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amount apparatus arrangement assume becomes bends better boiler bottom branches building called carried cast iron cause circuit circulation close coil column common compared connection considerable considered cooling course diagram diameter difference direction door elbows entry equal expansion fahr fire fittings floor flow follow friction gallons give given greater head heat heater heating surface horizontal hot water hot-water inches increase inlet length less loss lower manner matter mean method minutes necessary nipples ordinary pass passage pipe placed position pounds practical pressure probably quantity of water radiator ratio reason resistance return pipe riser rising short shown in Fig shows side sizes square feet square foot steam story sufficient surface taken tank temperature third tubes upper valve wall warmed weight
Page 54 - Divide the difference in temperature, between that at which the room is to be kept and the coldest outside atmosphere, by the difference, between the temperature of the steam pipes, and that at which you wish to keep the room, and the product will be the square feet, or fraction thereof, of plate or pipe surface to each square foot of glass, or its equivalent in icaU surface.
Page 9 - ... greater weight than the column fe, above that centre, motion will commence along the upper pipe from A to B, and the change this motion produces in the equilibrium of the fluid will cause a corresponding motion in the lower pipe from B to A, and in short pipes the motion will obviously continue till the temperature be nearly the same in both vessels ; or if the water be made to boil in A it may also be boiling hot in B, because ebullition in A will assist the motion.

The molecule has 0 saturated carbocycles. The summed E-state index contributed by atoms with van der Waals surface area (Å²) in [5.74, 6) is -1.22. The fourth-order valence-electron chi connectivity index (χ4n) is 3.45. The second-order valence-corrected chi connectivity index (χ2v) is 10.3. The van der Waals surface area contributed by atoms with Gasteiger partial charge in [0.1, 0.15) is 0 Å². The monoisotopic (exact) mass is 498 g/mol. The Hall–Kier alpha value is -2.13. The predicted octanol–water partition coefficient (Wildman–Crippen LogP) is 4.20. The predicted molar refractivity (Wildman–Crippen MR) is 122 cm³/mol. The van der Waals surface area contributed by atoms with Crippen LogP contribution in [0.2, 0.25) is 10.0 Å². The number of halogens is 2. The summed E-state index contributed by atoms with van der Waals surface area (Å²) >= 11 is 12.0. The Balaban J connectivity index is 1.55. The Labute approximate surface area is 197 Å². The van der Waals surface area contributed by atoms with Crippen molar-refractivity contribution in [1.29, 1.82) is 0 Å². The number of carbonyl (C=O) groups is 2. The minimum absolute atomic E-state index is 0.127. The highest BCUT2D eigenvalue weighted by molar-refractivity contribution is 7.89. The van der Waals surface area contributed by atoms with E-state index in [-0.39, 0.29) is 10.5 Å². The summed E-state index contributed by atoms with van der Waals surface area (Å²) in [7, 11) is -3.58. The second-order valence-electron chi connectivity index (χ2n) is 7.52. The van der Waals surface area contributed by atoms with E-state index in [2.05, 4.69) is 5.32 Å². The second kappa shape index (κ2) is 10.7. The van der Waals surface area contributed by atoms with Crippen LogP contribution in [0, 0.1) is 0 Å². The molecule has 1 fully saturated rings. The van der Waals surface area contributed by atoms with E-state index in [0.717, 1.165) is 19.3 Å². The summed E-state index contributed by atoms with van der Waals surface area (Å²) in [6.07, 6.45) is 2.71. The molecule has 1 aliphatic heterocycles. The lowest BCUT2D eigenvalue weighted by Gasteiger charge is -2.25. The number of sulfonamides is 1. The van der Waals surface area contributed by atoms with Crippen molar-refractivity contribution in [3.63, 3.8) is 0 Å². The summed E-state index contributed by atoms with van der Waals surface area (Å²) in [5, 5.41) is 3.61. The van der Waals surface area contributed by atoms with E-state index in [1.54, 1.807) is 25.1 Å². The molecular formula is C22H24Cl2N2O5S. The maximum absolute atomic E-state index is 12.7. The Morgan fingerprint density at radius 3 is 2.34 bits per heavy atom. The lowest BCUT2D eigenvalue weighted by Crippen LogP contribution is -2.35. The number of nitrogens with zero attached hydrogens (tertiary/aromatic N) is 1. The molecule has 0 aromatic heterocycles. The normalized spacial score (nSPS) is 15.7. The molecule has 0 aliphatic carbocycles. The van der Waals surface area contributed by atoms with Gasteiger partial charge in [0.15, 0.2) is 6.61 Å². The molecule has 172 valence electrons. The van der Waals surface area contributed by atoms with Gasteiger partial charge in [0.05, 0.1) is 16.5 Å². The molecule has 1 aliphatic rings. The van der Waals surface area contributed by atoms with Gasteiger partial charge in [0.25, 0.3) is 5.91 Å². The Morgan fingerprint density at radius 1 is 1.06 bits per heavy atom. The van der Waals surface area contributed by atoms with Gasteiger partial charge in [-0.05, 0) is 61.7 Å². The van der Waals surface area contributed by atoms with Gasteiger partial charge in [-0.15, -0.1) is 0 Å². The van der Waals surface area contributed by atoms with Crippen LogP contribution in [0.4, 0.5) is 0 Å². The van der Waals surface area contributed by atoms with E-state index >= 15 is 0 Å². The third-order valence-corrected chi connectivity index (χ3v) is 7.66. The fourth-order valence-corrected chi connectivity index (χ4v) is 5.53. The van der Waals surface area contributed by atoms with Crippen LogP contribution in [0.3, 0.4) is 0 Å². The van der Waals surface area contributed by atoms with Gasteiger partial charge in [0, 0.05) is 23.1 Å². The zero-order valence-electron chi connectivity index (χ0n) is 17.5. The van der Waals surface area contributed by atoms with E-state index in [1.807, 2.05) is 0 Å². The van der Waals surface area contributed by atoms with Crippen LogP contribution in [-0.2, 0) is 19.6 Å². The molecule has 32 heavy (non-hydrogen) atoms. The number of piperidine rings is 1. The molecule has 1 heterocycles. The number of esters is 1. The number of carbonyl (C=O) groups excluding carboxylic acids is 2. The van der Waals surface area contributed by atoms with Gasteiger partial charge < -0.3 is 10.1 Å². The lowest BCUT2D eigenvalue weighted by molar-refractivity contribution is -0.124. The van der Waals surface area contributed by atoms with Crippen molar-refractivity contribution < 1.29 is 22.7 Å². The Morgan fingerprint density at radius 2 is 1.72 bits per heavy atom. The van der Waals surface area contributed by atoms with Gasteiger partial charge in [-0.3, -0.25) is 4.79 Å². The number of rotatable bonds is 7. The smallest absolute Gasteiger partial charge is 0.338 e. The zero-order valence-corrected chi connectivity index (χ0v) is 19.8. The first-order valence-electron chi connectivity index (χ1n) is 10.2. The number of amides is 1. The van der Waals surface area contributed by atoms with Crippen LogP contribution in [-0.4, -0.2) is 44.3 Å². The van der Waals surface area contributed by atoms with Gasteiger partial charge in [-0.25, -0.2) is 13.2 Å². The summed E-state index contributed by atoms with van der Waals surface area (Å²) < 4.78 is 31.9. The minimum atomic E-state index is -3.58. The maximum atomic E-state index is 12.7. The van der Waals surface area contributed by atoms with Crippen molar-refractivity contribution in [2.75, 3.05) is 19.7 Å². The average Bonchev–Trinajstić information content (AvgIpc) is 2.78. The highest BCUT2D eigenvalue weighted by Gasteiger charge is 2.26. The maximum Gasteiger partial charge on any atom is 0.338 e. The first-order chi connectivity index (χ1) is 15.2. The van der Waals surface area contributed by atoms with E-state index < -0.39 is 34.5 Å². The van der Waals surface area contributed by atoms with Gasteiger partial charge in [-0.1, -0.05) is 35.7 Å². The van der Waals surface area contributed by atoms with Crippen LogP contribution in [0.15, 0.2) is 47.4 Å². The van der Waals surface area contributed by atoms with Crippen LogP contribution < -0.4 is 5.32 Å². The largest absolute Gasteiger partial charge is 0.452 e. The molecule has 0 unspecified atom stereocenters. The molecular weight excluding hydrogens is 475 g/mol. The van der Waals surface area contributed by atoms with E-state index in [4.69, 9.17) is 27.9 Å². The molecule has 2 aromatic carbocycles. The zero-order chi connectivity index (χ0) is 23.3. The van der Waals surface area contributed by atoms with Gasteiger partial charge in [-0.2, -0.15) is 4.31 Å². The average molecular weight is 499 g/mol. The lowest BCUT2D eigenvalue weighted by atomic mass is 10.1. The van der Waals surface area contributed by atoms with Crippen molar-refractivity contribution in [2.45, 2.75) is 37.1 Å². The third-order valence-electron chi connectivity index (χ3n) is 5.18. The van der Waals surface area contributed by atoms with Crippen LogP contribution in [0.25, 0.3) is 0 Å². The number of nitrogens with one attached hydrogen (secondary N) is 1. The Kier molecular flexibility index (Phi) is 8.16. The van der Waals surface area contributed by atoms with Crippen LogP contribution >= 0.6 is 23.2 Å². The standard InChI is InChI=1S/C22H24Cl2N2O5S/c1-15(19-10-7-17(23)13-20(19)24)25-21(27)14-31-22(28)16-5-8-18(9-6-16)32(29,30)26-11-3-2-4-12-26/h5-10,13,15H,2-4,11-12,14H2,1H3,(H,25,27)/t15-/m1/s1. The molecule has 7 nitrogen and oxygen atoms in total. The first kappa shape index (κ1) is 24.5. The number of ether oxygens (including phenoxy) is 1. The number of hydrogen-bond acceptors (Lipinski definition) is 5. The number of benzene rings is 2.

Page 58 - ... surface was 76.7 square inches, holding 2.14 pounds of water and cooled from 180° to 150° Fahr. in 29 minutes, the temperature of the air of the room being 57° Fahr. By the same reasoning and method of calculation used in the foregoing examples we can find that the sheet-iron gave off 2.35 heat-units per hour per square foot of surface per degree difference of temperature. These cylinders were as nearly alike as they could be obtained in form and size, and one cover fitted all. They were suspended...
Page 60 - In order to ascertain the velocity of cooling for a surface of cast iron, Mr. Hood selected a pipe 30 inches long, 2^ inches diameter internally, and 3 inches diameter externally. The rates of cooling were tried with different states of the surface ; first, when covered with the usual brown surface of protoxide of iron ; next it was varnished black, and finally the varnish was scraped off, and the pipe painted white with two coats of lead paint. The ratios of cooling 1° were found to be for the...
Page 9 - A ; and its surface will, in consequence, rise to a higher level (aa), the former general level surface being b b. The density of the fluid in the vessel A will also decrease in consequence of its expansion ; but as soon as the column (cd...
Page 68 - How Heat is Lost from the Rooms of a Building. Simple Formula for Finding the Radiating Surfaces for Buildings. Experiments by Different Authorities on Radiating Surfaces. To Find the Amount of Water that should Pass through a Radiator for a Certain Duty. How to Determine the Size of Inlet and Outlet Pipes for Hot-Water Radiators.
Page 47 - ... Flow of Water by Friction in Long Pipes. Loss of Pressure by Friction of Elbows and Fittings. How the Friction of Elbows and Fittings maybe Reduced to a Minimum. Flow of Water through the Mains of an Apparatus, Considered under its Various Practical Conditions. How to Find the Total Head Required when the Quantity of Water to be Passed and the Size and Length of the Pipes are Known. How to Find the Quantity of Water in US Gallons, that will Pass through a Pipe when the Total Head and Length and...